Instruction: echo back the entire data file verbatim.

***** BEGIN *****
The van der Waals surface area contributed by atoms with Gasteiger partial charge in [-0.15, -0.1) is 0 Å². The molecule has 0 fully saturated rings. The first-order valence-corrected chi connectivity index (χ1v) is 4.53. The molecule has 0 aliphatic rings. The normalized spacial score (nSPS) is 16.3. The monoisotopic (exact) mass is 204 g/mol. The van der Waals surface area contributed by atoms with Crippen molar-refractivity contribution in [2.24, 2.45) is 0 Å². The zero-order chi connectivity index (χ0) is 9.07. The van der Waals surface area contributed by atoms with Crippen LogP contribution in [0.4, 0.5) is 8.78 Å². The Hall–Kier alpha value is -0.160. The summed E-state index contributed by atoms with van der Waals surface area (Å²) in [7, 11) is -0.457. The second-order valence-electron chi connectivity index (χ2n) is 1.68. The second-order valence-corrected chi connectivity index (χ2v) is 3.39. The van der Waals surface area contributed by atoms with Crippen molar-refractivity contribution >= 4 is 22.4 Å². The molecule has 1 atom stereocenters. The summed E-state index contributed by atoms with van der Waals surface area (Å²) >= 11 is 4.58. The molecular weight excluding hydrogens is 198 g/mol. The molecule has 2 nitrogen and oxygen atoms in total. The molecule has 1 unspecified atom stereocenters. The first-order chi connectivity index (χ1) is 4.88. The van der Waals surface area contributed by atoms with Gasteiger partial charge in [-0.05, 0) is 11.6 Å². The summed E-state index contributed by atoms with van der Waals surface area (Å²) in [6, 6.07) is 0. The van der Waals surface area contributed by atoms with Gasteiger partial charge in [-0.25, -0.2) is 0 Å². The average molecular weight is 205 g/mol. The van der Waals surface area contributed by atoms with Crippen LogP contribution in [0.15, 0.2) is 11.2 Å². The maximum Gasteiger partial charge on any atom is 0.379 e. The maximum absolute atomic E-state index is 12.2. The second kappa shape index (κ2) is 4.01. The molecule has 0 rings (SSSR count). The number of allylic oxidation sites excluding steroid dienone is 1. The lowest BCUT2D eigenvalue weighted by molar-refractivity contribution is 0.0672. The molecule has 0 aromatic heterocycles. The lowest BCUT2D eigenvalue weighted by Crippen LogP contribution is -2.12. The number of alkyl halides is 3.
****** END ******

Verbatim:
The van der Waals surface area contributed by atoms with Gasteiger partial charge in [-0.15, -0.1) is 0 Å². The molecule has 0 fully saturated rings. The first-order valence-corrected chi connectivity index (χ1v) is 4.53. The molecule has 0 aliphatic rings. The normalized spacial score (nSPS) is 16.3. The monoisotopic (exact) mass is 204 g/mol. The van der Waals surface area contributed by atoms with Crippen molar-refractivity contribution in [2.24, 2.45) is 0 Å². The zero-order chi connectivity index (χ0) is 9.07. The van der Waals surface area contributed by atoms with Crippen LogP contribution in [0.4, 0.5) is 8.78 Å². The Hall–Kier alpha value is -0.160. The summed E-state index contributed by atoms with van der Waals surface area (Å²) in [7, 11) is -0.457. The second-order valence-electron chi connectivity index (χ2n) is 1.68. The second-order valence-corrected chi connectivity index (χ2v) is 3.39. The van der Waals surface area contributed by atoms with Crippen molar-refractivity contribution >= 4 is 22.4 Å². The molecule has 1 atom stereocenters. The summed E-state index contributed by atoms with van der Waals surface area (Å²) >= 11 is 4.58. The molecular weight excluding hydrogens is 198 g/mol. The molecule has 2 nitrogen and oxygen atoms in total. The molecule has 1 unspecified atom stereocenters. The first-order chi connectivity index (χ1) is 4.88. The van der Waals surface area contributed by atoms with Gasteiger partial charge in [-0.05, 0) is 11.6 Å². The summed E-state index contributed by atoms with van der Waals surface area (Å²) in [6, 6.07) is 0. The van der Waals surface area contributed by atoms with Gasteiger partial charge in [-0.25, -0.2) is 0 Å². The average molecular weight is 205 g/mol. The van der Waals surface area contributed by atoms with Crippen LogP contribution in [0.15, 0.2) is 11.2 Å². The maximum Gasteiger partial charge on any atom is 0.379 e. The maximum absolute atomic E-state index is 12.2. The second kappa shape index (κ2) is 4.01. The molecule has 0 rings (SSSR count). The number of allylic oxidation sites excluding steroid dienone is 1. The lowest BCUT2D eigenvalue weighted by molar-refractivity contribution is 0.0672. The molecule has 0 aromatic heterocycles. The lowest BCUT2D eigenvalue weighted by Crippen LogP contribution is -2.12. The number of alkyl halides is 3.